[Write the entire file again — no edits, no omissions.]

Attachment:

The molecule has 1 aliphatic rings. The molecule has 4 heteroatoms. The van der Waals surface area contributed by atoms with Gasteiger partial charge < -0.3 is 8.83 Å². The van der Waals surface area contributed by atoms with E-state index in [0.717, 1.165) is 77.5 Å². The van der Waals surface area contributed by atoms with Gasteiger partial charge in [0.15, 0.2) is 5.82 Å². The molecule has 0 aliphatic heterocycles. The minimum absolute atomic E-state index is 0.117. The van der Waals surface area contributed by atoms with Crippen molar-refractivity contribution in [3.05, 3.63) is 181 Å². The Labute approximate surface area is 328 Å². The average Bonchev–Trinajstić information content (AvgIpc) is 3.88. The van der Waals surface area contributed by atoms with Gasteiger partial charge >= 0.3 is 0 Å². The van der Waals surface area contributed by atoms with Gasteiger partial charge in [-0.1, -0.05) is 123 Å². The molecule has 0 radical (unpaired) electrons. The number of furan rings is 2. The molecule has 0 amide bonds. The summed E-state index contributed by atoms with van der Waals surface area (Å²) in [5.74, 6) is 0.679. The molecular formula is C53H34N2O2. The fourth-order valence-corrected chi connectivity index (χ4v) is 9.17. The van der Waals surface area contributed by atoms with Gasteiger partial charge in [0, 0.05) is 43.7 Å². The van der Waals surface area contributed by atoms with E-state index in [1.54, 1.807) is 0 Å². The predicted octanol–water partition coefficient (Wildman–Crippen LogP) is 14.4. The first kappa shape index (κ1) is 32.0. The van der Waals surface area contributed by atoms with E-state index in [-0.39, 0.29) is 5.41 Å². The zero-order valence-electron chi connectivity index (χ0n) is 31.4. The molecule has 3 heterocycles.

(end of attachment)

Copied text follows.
The molecule has 1 aliphatic rings. The molecule has 4 heteroatoms. The van der Waals surface area contributed by atoms with Gasteiger partial charge < -0.3 is 8.83 Å². The van der Waals surface area contributed by atoms with E-state index in [0.717, 1.165) is 77.5 Å². The van der Waals surface area contributed by atoms with Gasteiger partial charge in [0.15, 0.2) is 5.82 Å². The molecule has 0 aliphatic heterocycles. The minimum absolute atomic E-state index is 0.117. The van der Waals surface area contributed by atoms with Crippen molar-refractivity contribution in [3.05, 3.63) is 181 Å². The Labute approximate surface area is 328 Å². The average Bonchev–Trinajstić information content (AvgIpc) is 3.88. The van der Waals surface area contributed by atoms with Gasteiger partial charge >= 0.3 is 0 Å². The van der Waals surface area contributed by atoms with Gasteiger partial charge in [-0.1, -0.05) is 123 Å². The molecule has 0 radical (unpaired) electrons. The number of furan rings is 2. The molecule has 0 amide bonds. The summed E-state index contributed by atoms with van der Waals surface area (Å²) in [5.74, 6) is 0.679. The molecular formula is C53H34N2O2. The fourth-order valence-corrected chi connectivity index (χ4v) is 9.17. The van der Waals surface area contributed by atoms with Gasteiger partial charge in [0, 0.05) is 43.7 Å². The van der Waals surface area contributed by atoms with E-state index in [1.54, 1.807) is 0 Å². The predicted octanol–water partition coefficient (Wildman–Crippen LogP) is 14.4. The first kappa shape index (κ1) is 32.0. The van der Waals surface area contributed by atoms with E-state index in [-0.39, 0.29) is 5.41 Å². The zero-order valence-electron chi connectivity index (χ0n) is 31.4. The molecule has 3 heterocycles.